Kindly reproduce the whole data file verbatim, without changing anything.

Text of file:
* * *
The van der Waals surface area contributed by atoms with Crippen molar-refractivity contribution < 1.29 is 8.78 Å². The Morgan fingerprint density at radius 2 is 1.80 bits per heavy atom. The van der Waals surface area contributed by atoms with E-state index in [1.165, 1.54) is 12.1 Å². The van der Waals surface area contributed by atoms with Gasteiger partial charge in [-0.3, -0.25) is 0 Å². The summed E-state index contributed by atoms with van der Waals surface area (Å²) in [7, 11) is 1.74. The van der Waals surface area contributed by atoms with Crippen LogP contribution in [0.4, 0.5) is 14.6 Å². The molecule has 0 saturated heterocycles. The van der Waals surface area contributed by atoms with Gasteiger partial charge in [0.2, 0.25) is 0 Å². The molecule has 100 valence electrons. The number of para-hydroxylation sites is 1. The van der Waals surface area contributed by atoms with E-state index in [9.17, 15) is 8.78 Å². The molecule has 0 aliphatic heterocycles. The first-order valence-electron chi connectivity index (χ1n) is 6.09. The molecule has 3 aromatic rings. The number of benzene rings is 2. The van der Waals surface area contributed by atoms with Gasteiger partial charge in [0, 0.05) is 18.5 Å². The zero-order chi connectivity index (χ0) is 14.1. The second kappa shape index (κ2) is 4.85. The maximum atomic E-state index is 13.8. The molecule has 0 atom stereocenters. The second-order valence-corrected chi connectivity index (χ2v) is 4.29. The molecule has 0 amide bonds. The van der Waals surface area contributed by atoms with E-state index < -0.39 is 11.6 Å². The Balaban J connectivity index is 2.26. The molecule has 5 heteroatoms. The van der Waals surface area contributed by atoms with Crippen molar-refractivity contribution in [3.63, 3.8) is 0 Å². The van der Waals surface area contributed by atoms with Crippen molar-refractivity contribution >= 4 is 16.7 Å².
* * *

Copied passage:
The van der Waals surface area contributed by atoms with Crippen molar-refractivity contribution < 1.29 is 8.78 Å². The Morgan fingerprint density at radius 2 is 1.80 bits per heavy atom. The van der Waals surface area contributed by atoms with E-state index in [1.165, 1.54) is 12.1 Å². The van der Waals surface area contributed by atoms with Gasteiger partial charge in [-0.3, -0.25) is 0 Å². The summed E-state index contributed by atoms with van der Waals surface area (Å²) in [7, 11) is 1.74. The van der Waals surface area contributed by atoms with Crippen LogP contribution in [0.4, 0.5) is 14.6 Å². The molecule has 0 saturated heterocycles. The van der Waals surface area contributed by atoms with Gasteiger partial charge in [0.2, 0.25) is 0 Å². The molecule has 100 valence electrons. The number of para-hydroxylation sites is 1. The van der Waals surface area contributed by atoms with E-state index in [9.17, 15) is 8.78 Å². The molecule has 0 aliphatic heterocycles. The first-order valence-electron chi connectivity index (χ1n) is 6.09. The molecule has 3 aromatic rings. The number of benzene rings is 2. The van der Waals surface area contributed by atoms with Gasteiger partial charge in [0, 0.05) is 18.5 Å². The zero-order chi connectivity index (χ0) is 14.1. The second kappa shape index (κ2) is 4.85. The maximum atomic E-state index is 13.8. The molecule has 0 atom stereocenters. The second-order valence-corrected chi connectivity index (χ2v) is 4.29. The molecule has 0 amide bonds. The van der Waals surface area contributed by atoms with E-state index < -0.39 is 11.6 Å². The Balaban J connectivity index is 2.26. The molecule has 5 heteroatoms. The van der Waals surface area contributed by atoms with Crippen molar-refractivity contribution in [3.63, 3.8) is 0 Å². The van der Waals surface area contributed by atoms with Crippen molar-refractivity contribution >= 4 is 16.7 Å².